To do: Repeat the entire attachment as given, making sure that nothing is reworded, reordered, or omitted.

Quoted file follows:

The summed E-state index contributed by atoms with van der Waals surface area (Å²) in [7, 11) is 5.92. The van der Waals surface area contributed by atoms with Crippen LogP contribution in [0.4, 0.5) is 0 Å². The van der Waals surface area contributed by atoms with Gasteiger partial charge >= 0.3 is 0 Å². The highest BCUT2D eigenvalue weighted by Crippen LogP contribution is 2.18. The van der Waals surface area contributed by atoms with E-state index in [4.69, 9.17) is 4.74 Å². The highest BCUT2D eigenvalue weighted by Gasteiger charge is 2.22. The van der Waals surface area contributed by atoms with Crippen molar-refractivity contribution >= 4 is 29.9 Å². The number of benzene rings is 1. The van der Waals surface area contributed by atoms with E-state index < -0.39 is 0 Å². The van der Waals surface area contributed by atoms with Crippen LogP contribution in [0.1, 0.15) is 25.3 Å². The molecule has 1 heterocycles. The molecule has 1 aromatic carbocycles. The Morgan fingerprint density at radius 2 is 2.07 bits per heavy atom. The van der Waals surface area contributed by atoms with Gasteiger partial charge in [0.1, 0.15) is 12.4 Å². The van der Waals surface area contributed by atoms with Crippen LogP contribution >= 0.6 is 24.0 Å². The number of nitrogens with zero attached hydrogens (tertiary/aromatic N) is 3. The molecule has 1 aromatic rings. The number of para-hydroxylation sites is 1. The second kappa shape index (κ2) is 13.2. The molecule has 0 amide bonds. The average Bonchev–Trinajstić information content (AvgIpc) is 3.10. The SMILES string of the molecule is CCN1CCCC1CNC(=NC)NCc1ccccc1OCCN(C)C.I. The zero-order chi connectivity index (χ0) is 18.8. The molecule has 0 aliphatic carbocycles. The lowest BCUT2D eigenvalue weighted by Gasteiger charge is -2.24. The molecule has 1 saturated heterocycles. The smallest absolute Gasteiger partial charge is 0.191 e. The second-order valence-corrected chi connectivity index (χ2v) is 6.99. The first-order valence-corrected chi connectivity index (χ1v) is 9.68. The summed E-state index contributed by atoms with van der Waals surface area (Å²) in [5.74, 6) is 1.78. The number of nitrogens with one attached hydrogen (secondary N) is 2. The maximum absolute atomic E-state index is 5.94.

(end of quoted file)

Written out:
The summed E-state index contributed by atoms with van der Waals surface area (Å²) in [7, 11) is 5.92. The van der Waals surface area contributed by atoms with Crippen LogP contribution in [0.4, 0.5) is 0 Å². The van der Waals surface area contributed by atoms with Gasteiger partial charge >= 0.3 is 0 Å². The highest BCUT2D eigenvalue weighted by Crippen LogP contribution is 2.18. The van der Waals surface area contributed by atoms with E-state index in [4.69, 9.17) is 4.74 Å². The highest BCUT2D eigenvalue weighted by Gasteiger charge is 2.22. The van der Waals surface area contributed by atoms with Crippen molar-refractivity contribution >= 4 is 29.9 Å². The number of benzene rings is 1. The van der Waals surface area contributed by atoms with E-state index < -0.39 is 0 Å². The van der Waals surface area contributed by atoms with Crippen LogP contribution in [0.1, 0.15) is 25.3 Å². The molecule has 1 heterocycles. The molecule has 1 aromatic carbocycles. The Morgan fingerprint density at radius 2 is 2.07 bits per heavy atom. The van der Waals surface area contributed by atoms with Gasteiger partial charge in [0.1, 0.15) is 12.4 Å². The van der Waals surface area contributed by atoms with Crippen LogP contribution >= 0.6 is 24.0 Å². The number of nitrogens with zero attached hydrogens (tertiary/aromatic N) is 3. The molecule has 1 aromatic rings. The number of para-hydroxylation sites is 1. The second kappa shape index (κ2) is 13.2. The molecule has 0 amide bonds. The average Bonchev–Trinajstić information content (AvgIpc) is 3.10. The SMILES string of the molecule is CCN1CCCC1CNC(=NC)NCc1ccccc1OCCN(C)C.I. The zero-order chi connectivity index (χ0) is 18.8. The molecule has 0 aliphatic carbocycles. The lowest BCUT2D eigenvalue weighted by Gasteiger charge is -2.24. The molecule has 1 saturated heterocycles. The smallest absolute Gasteiger partial charge is 0.191 e. The second-order valence-corrected chi connectivity index (χ2v) is 6.99. The first-order valence-corrected chi connectivity index (χ1v) is 9.68. The summed E-state index contributed by atoms with van der Waals surface area (Å²) in [5.74, 6) is 1.78. The number of nitrogens with one attached hydrogen (secondary N) is 2. The maximum absolute atomic E-state index is 5.94.